Sanctions On Russian Oil And Gas Didn’t Work, And Now We Know Why.
Originally published on Forbes.com on June 14, 2022
In May 2022, Russia’s export revenue from fossil fuels had increased to $0.9 billion/day, an increase of 39% from pre-war May 2021.
The Russian war on Ukraine started on February 24, 2022, has been going on for about 100 days. Exports of fossil fuels from Russia have been widely quoted as funding the Russian war and its atrocities.
Sanctions have been applied by the West to reduce their purchase of Russian oil and gas. Russian oil is more important because Russia’s export revenue of oil and its liquid products is much greater than the export revenue of natural gas.
The US and Poland stopped their imports of Russian oil, but these were not large fractions of their energy consumption. Lithuania, Finland, and Estonia achieved sharp percentage reductions of more than 50%. The UK announced it would stop importing Russian oil by the end of 2022. German imports from Russia are down from 35% at the beginning of the war in Ukraine to 12% now. The EU countries agreed to a stoppage by end of 2022 but allowed a few waivers for countries like Hungary and Slovakia.
Fossil fuel exports in past 12 months.
A new report from the Centre for Research on Energy and Clean Air (CREA) has collected fossil fuel transport data from pipelines and shipping trades, enough data to estimate Russian export revenues, map trends and suggest reasons for the trends.
In May 2021, the Russian export revenues were EUR 633 million/day (note: currently 1 EUR is close to the value of 1 dollar). Between May 2021 and May 2022, export volumes dropped by EUR 95 million/day. The discounted price of Russian oil, etc, led to a drop of EUR 101 million/day. So far, it seemed the sanctions were working.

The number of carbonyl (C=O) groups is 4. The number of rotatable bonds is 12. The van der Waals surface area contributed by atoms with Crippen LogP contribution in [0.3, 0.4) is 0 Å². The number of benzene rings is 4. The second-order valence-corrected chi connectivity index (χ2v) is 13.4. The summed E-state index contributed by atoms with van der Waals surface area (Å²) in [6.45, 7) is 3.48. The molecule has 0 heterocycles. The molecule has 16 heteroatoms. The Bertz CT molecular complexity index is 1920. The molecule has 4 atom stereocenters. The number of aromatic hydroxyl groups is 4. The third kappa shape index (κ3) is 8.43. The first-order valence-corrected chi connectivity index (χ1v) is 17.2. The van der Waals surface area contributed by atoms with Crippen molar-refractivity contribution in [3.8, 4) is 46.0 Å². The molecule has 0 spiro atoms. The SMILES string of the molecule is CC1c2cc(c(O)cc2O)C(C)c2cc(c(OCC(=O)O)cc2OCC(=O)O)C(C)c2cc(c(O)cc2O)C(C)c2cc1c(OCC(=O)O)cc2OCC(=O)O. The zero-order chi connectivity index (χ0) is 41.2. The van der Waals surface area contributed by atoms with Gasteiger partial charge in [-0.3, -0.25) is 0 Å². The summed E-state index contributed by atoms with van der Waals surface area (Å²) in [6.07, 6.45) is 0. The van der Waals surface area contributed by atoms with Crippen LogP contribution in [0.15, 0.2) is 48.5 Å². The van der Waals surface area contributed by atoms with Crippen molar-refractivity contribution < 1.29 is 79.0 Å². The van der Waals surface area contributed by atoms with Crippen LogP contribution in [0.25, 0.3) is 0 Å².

But in that 12 months period, the increasing price of fossil fuels on the global market overwhelmed both these effects and resulted in an increase of export revenue to Russia of EUR 447 million/day. Russia’s average export prices were an average 60% higher than last year. By May 2022, the export revenue had increased to EUR 883 million/day – an increase of 39% from pre-war May 2021.
The price of oil today is above $120/barrel. And Russia is pulling in almost EUR 1 billion/day, or $1 billion/day, in export revenues from fossil fuels. With that, you can pay for a huge war effort aimed at Ukraine.
President Putin had claimed that embargoes by the West on Russia’s oil and gas would backfire and lead to global price increases. This seems to have come true, although it’s hard to tease out the different causes of increasing global demand for oil and gas.
Other findings from the report.
The EUR 93 billion that Russia took in from fossil fuel exports in the first 100 days of the war is close to $1 billion/day with the current exchange rate. About 60% of this came from the EU, which is why it’s a big deal for the EU to stop buying oil and gas from Russia. Note that coal is a very small fraction of fossil fuels exported by Russia.
The split in this EUR 93 billion export revenue is as follows: crude oil: 46 billion, oil products: 13 billion, pipeline gas: 24 billion, LNG: 5.1 billion, and coal: 4.8 billion.
In this period, China, Germany, France, India, United Arab Emirates, and Saudi Arabia all increased their imports of oil from Russia. China is the largest importer now, since Germany has cut back.
India is a chameleon. They imported nothing in January 2022, but this shot up to 28 million barrels of crude in May 2022. The country now buy’s almost 20% of Russia’s crude exports. This is controversial since significant amounts of products from India’s refineries are then exported to the US and Europe, according to CREA. This isn’t supporting the sanctions.
Another aspect that seems to have been overlooked is tanker shipping of crude oil from Russia. This has become critical. CREA said that in the April-May period almost 70% of shipping was carried by tankers that belonged to EU, UK, Norwegian, and Greek companies – with Greek tankers carrying over 40% of the Russian crude. This door needs to be closed.
In a further revelation, CREA pointed out that in the first two months of the war, 23 large companies purchased fossil fuels from Russia. And that 15 of those companies were still buying in May 2022. These included big oil companies: Exxon, Shell, Total, Repsol, Lukoil, Neste, and Orlen.
The current state of high energy prices and the goal of the West to stop depending on Russia’s fossil fuels for Ukraine’s sake has set up a tug-of-war. On one side, oil and gas interests want to increase production to lower the cost of gasoline for our cars. On the other side, this is an opportunity to accelerate renewable energies and electric vehicles that run on wind and solar, and hydropower. The next eight years to 2030 should give us a clearer view of which side is winning.